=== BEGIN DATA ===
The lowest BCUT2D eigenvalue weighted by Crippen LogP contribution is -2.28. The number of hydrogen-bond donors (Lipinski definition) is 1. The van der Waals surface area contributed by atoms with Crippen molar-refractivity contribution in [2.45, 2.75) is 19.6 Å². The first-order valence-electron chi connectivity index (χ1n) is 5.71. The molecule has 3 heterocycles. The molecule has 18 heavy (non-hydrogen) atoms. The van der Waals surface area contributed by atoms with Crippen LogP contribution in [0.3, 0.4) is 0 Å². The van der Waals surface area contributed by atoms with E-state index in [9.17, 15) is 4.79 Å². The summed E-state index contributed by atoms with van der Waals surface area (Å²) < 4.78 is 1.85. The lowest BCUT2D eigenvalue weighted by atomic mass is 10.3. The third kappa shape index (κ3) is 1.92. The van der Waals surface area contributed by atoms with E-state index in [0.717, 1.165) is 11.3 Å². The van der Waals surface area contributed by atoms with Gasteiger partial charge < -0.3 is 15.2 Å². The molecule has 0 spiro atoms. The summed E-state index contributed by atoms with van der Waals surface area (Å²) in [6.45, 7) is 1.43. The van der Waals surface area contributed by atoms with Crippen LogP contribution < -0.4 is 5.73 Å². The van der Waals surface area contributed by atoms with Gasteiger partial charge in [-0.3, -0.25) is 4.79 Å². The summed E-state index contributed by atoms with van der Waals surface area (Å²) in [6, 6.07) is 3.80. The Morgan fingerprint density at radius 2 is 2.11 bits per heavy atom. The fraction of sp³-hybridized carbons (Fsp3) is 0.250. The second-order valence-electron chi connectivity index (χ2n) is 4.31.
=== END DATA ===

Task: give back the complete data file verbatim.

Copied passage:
The lowest BCUT2D eigenvalue weighted by Crippen LogP contribution is -2.28. The number of hydrogen-bond donors (Lipinski definition) is 1. The van der Waals surface area contributed by atoms with Crippen molar-refractivity contribution in [2.45, 2.75) is 19.6 Å². The first-order valence-electron chi connectivity index (χ1n) is 5.71. The molecule has 3 heterocycles. The molecule has 18 heavy (non-hydrogen) atoms. The van der Waals surface area contributed by atoms with Crippen LogP contribution in [0.3, 0.4) is 0 Å². The van der Waals surface area contributed by atoms with E-state index in [9.17, 15) is 4.79 Å². The summed E-state index contributed by atoms with van der Waals surface area (Å²) < 4.78 is 1.85. The lowest BCUT2D eigenvalue weighted by atomic mass is 10.3. The third kappa shape index (κ3) is 1.92. The van der Waals surface area contributed by atoms with E-state index in [0.717, 1.165) is 11.3 Å². The van der Waals surface area contributed by atoms with Gasteiger partial charge < -0.3 is 15.2 Å². The molecule has 0 spiro atoms. The summed E-state index contributed by atoms with van der Waals surface area (Å²) in [6.45, 7) is 1.43. The van der Waals surface area contributed by atoms with Crippen LogP contribution < -0.4 is 5.73 Å². The van der Waals surface area contributed by atoms with Gasteiger partial charge in [-0.3, -0.25) is 4.79 Å². The summed E-state index contributed by atoms with van der Waals surface area (Å²) in [6, 6.07) is 3.80. The Morgan fingerprint density at radius 2 is 2.11 bits per heavy atom. The fraction of sp³-hybridized carbons (Fsp3) is 0.250. The second-order valence-electron chi connectivity index (χ2n) is 4.31.